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by Richard Lozell - Frankston, Victoria - Australia

It's kind of funny how you come to own some boats. In 2009 I was running a boat building program at my house where I had seven groups come together to build a Firebug each ( At the end of this program one of the guys offered me his canoe that he had partially built, a MacGregor Sailing Canoe. It seems he had joined another building program 10 years earlier but had not completed the boat and it had been taking up space in his father-in-laws garage ever since. The time had come where it needed to go or become firewood.

When I collected the hull it was not as far as long as I had expected, basically just the stem, stern and keel with the planks. But what did interest me was that it was a lapstrake boat, a fine looking craft from the board of Iain Oughtred with lineage to the heyday of Canoe Sailing.


It is best to say that I have potted along on this boat for a number of years only getting it finally completed in late 2013, ready for our annual Christmas holiday at Barwon Heads, Victoria, Australia. This beautiful camping spot is located on a thin strip of land between the southern ocean and the heads of the Barwon River. As I have worked away on the boat I have kept in mind a voyage up the river to the very shallow Lake Connewarre, and this holiday I am glad to say the dream became a reality.

The boat is called "Kotahi", it is a Moari word meaning to "be one, single, alone". Appropriate I thought for a sailing canoe. Unsure of how the canoe would perform, or even if I would be able to keep it upright, it was alone that I launched the boat and started my long awaited voyage on a flood tide to assist me upstream. I ghosted up river on the light and variable winds of the early morning, startling a few fishermen as I crept up on them.

Kotahi on her custom made trailer.

A couple of hours later I had reached the entrance to the lake which is guarded by a very shallow entrance of about 1 foot of water making access via the river impossible for most boats. The virtues of this little canoe where starting to reveal themselves to me. With a gentle but steady breeze I headed out across the lake into the rising sun only to strike the bottom right in the middle of the lake. After testing the stability of the bottom I got out to stretch my legs and survey my options.

Aground in the middle of the lake.

It must have looked amusing for any onlookers to see a person standing on the water in the middle of the lake. Off to my right I spied a few small branches that had been struck into the lake floor to mark a channel and I grabbed the front of the canoe and headed in their direction and once in the channel I quickly found deeper water and made my way to the far side of the lake and the foreshore in front of Campbell Point House for some lunch.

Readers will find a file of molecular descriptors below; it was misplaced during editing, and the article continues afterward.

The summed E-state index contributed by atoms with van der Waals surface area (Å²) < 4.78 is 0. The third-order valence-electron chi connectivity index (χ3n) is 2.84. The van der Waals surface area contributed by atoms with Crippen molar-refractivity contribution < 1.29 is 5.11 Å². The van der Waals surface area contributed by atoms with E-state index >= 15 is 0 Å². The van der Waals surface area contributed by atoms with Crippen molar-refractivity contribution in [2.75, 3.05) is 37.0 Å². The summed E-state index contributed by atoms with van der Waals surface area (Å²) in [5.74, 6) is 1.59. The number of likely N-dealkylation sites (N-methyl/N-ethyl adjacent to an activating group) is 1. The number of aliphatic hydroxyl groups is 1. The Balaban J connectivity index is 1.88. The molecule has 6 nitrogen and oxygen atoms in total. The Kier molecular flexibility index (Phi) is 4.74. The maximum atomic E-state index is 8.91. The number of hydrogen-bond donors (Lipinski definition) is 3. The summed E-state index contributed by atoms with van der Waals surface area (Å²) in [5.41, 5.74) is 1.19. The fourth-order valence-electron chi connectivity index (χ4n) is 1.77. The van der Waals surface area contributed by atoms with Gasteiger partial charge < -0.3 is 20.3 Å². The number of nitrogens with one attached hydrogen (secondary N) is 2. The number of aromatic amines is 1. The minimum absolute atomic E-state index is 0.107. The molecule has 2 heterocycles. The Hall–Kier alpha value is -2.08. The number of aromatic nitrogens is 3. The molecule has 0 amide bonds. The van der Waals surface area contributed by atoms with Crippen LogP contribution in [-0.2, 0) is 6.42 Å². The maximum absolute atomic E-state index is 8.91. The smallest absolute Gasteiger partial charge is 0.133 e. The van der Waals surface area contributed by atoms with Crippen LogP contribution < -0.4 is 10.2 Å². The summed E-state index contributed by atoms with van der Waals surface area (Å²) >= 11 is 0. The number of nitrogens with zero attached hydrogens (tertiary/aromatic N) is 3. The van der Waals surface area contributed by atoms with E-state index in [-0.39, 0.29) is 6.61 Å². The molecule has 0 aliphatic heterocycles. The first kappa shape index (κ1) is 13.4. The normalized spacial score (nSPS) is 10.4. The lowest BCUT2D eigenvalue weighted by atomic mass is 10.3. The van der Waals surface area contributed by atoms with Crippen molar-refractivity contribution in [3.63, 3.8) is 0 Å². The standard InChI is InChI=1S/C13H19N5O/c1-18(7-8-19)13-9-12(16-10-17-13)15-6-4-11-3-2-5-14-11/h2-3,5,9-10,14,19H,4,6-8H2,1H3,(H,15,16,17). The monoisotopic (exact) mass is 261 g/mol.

Lunch stop on the shore of Lake Connewarre.

Afterward I headed back across the lake and down the river to camp to end a long awaited and most enjoyable sail. My wife met me at the river bank to welcome me home and take some pictures.

Returning back to camp.

In those first few days there were a few things I learnt about the boat. First, the leeboard as designed is not very functional; and second the foot pedals for rudder steering don't work well. Too much friction. But it does a reasonable job going to windward without the leeboard and I rigged up a long pole steering system quickly to ensure I could continue to enjoy the boat over the summer.

As I have built the boat I have done a bit of research into canoe sailing. A bit of a history lesson really as the era of the sailing canoe was the second half of the 19th century and the start of the 20th. This has been a very enjoyable by-product of building the boat. The following site has a wealth of information

Since then I have been out for a few more sails in the canoe and learn something each time. So I have a growing list of tweaks and improvements that will have to wait till winter so I don't miss out on enjoying the good months for sailing. However, here in Australia even the winter is good for sailing if you pick your days.

In late January, on Australia Day, I went for a sail from my home town of Frankston, located on Port Phillip Bay, down to Mornington and return.

I left the deserted beach at Frankston at 7:30am and returned in the early afternoon when it was packed with people enjoying the day and cooling off as the temperature got to 42C (108F). I took my video camera on this trip and made a short movie.

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